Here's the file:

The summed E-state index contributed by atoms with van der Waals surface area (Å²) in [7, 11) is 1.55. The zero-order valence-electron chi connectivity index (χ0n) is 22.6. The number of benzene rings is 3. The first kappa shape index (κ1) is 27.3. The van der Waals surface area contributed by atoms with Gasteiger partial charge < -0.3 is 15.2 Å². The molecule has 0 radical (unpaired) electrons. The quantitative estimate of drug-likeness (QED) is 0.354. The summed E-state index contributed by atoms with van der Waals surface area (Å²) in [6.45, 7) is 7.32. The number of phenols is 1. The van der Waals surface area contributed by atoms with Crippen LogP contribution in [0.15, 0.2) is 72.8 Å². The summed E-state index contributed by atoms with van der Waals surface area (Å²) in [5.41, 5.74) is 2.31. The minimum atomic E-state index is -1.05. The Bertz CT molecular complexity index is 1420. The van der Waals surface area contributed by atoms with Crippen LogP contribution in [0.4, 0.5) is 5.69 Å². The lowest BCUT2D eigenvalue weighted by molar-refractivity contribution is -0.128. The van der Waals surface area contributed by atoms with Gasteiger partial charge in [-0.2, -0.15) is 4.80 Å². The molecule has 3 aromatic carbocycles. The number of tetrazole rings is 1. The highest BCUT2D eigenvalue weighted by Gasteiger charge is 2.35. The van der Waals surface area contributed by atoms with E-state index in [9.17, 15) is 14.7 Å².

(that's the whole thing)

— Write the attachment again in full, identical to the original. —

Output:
The summed E-state index contributed by atoms with van der Waals surface area (Å²) in [7, 11) is 1.55. The zero-order valence-electron chi connectivity index (χ0n) is 22.6. The number of benzene rings is 3. The first kappa shape index (κ1) is 27.3. The van der Waals surface area contributed by atoms with Gasteiger partial charge < -0.3 is 15.2 Å². The molecule has 0 radical (unpaired) electrons. The quantitative estimate of drug-likeness (QED) is 0.354. The summed E-state index contributed by atoms with van der Waals surface area (Å²) in [6.45, 7) is 7.32. The number of phenols is 1. The van der Waals surface area contributed by atoms with Crippen LogP contribution in [0.15, 0.2) is 72.8 Å². The summed E-state index contributed by atoms with van der Waals surface area (Å²) in [5.41, 5.74) is 2.31. The minimum atomic E-state index is -1.05. The Bertz CT molecular complexity index is 1420. The van der Waals surface area contributed by atoms with Crippen LogP contribution in [0.4, 0.5) is 5.69 Å². The lowest BCUT2D eigenvalue weighted by molar-refractivity contribution is -0.128. The van der Waals surface area contributed by atoms with Gasteiger partial charge in [-0.2, -0.15) is 4.80 Å². The molecule has 3 aromatic carbocycles. The number of tetrazole rings is 1. The highest BCUT2D eigenvalue weighted by Gasteiger charge is 2.35. The van der Waals surface area contributed by atoms with E-state index in [9.17, 15) is 14.7 Å².